Sunday, October 01, 2006

Maybe I was born in the wrong century

Thomas Jefferson is said to have predicted, in 1822, that "there is not a young man now living in the US who will not die an Unitarian." He was wrong, of course.

This weekend my Unitarian Universalist church celebrated the 25th anniversary of our minister's ordination. Because he dislikes this sort of pomp and circumstance, he agreed to the festivities only on the condition that we use it as an impetus to dramatically ramp up our social justice commitment - specifically, the establishment of a Social Justice Fund and a staff person dedicated to social justice work. In one weekend, we raised $130,000, plus a challenge commitment from a single parishoner to fund a half-time staff position for four years.

I've only been a member of this church for about three years, but I'm proud to have joined a long line of illustrious Unitarians and Universalists who worked to make this country, and the world, a better and more just place. Including Thomas Jefferson, of course. But also:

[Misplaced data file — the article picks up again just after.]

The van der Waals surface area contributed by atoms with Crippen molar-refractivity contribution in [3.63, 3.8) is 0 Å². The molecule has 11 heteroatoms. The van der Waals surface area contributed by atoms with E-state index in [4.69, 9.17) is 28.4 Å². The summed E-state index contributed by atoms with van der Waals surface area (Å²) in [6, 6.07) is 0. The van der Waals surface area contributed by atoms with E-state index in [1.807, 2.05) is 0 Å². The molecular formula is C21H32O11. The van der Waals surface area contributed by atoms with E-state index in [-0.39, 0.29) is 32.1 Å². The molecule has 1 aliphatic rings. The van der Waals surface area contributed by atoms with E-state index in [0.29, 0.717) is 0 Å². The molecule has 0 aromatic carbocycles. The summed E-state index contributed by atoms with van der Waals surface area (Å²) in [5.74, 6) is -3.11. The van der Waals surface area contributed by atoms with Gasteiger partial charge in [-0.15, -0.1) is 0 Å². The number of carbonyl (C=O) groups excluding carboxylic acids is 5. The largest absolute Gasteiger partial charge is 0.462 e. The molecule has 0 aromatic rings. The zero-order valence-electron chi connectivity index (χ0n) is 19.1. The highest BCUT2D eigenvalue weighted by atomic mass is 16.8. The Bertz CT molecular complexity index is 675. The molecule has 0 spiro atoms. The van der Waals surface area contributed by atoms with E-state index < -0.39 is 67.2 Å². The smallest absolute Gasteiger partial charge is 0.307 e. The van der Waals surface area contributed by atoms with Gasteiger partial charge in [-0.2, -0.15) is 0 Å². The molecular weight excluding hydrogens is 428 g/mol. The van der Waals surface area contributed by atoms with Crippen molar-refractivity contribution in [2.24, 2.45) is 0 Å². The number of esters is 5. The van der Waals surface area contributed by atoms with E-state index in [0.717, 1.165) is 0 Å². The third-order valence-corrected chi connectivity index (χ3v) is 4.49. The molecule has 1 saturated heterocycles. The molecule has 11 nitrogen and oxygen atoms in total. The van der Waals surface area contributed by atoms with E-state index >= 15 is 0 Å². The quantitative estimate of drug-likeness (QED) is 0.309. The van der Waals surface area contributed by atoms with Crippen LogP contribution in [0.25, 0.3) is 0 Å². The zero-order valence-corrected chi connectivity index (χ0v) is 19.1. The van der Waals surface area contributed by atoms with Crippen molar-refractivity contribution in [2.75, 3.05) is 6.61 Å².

• U.S. Founding fathers and mothers such as John, Abigail and John Quincy Adams, Thomas Jefferson, and Thomas Paine.
  • A slew of abolitionists, women's suffragists and humanitarians, including Clara Barton, Susan B. Anthony, Lucy Stone, Jane Addams, Dorothea Dix, Margaret Fuller, Mary Wollstonecraft, Julia Ward Howe and Adlai Stevenson.
  • Famous scientists and healers such as Charles Darwin, Florence Nightengale, Buckminster Fuller, Linus Pauling and Albert Schweitzer
  • Innumerable great writers, philosophers and artists, not least Charles Dickens, Nathaniel Hawthorne, Henry Wadsworth Longfellow, Louisa May Alcott, Herman Melville, Ralph Waldo Emerson, Henry David Thoreau, Horatio Alger, e. e. cummings, T. S. Eliot, Carl Sandberg, Frank Lloyd Wright, and my distant Boston cousins, Amy and Robert Lowell.
I'm sure the world would be a better place if Jefferson had been right. I don't mean that to denigrate anyone's theology, just a comment on how this country might look if this list of people had left the strongest lasting impact on our political life and social conscience today. But as as sideways as things got, every now and then I have a glimmer of hope that it just might not be too late to get back on track.

No comments: